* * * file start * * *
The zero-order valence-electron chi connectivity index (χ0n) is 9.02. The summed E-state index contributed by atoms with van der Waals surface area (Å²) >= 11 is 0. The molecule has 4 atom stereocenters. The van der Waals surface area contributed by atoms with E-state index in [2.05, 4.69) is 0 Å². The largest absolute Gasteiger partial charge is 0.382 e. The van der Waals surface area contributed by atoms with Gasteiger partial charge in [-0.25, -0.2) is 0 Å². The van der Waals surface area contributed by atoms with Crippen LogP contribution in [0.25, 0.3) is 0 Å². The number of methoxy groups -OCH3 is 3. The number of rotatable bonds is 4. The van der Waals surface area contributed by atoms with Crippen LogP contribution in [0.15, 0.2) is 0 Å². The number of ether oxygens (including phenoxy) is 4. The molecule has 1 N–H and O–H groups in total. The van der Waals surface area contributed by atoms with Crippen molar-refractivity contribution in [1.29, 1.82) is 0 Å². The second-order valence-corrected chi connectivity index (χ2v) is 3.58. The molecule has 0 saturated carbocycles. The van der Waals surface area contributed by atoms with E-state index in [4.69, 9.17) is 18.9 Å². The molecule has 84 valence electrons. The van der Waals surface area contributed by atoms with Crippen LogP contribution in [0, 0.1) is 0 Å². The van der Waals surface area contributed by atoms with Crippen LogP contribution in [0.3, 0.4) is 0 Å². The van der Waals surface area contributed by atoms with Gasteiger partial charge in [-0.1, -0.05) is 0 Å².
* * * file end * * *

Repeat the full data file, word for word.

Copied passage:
The zero-order valence-electron chi connectivity index (χ0n) is 9.02. The summed E-state index contributed by atoms with van der Waals surface area (Å²) >= 11 is 0. The molecule has 4 atom stereocenters. The van der Waals surface area contributed by atoms with E-state index in [2.05, 4.69) is 0 Å². The largest absolute Gasteiger partial charge is 0.382 e. The van der Waals surface area contributed by atoms with Gasteiger partial charge in [-0.25, -0.2) is 0 Å². The van der Waals surface area contributed by atoms with Crippen LogP contribution in [0.25, 0.3) is 0 Å². The number of methoxy groups -OCH3 is 3. The number of rotatable bonds is 4. The van der Waals surface area contributed by atoms with Crippen LogP contribution in [0.15, 0.2) is 0 Å². The number of ether oxygens (including phenoxy) is 4. The molecule has 1 N–H and O–H groups in total. The van der Waals surface area contributed by atoms with Crippen molar-refractivity contribution in [1.29, 1.82) is 0 Å². The second-order valence-corrected chi connectivity index (χ2v) is 3.58. The molecule has 0 saturated carbocycles. The van der Waals surface area contributed by atoms with E-state index in [4.69, 9.17) is 18.9 Å². The molecule has 84 valence electrons. The van der Waals surface area contributed by atoms with Crippen LogP contribution in [0, 0.1) is 0 Å². The van der Waals surface area contributed by atoms with Crippen LogP contribution in [0.3, 0.4) is 0 Å². The van der Waals surface area contributed by atoms with Gasteiger partial charge in [-0.1, -0.05) is 0 Å².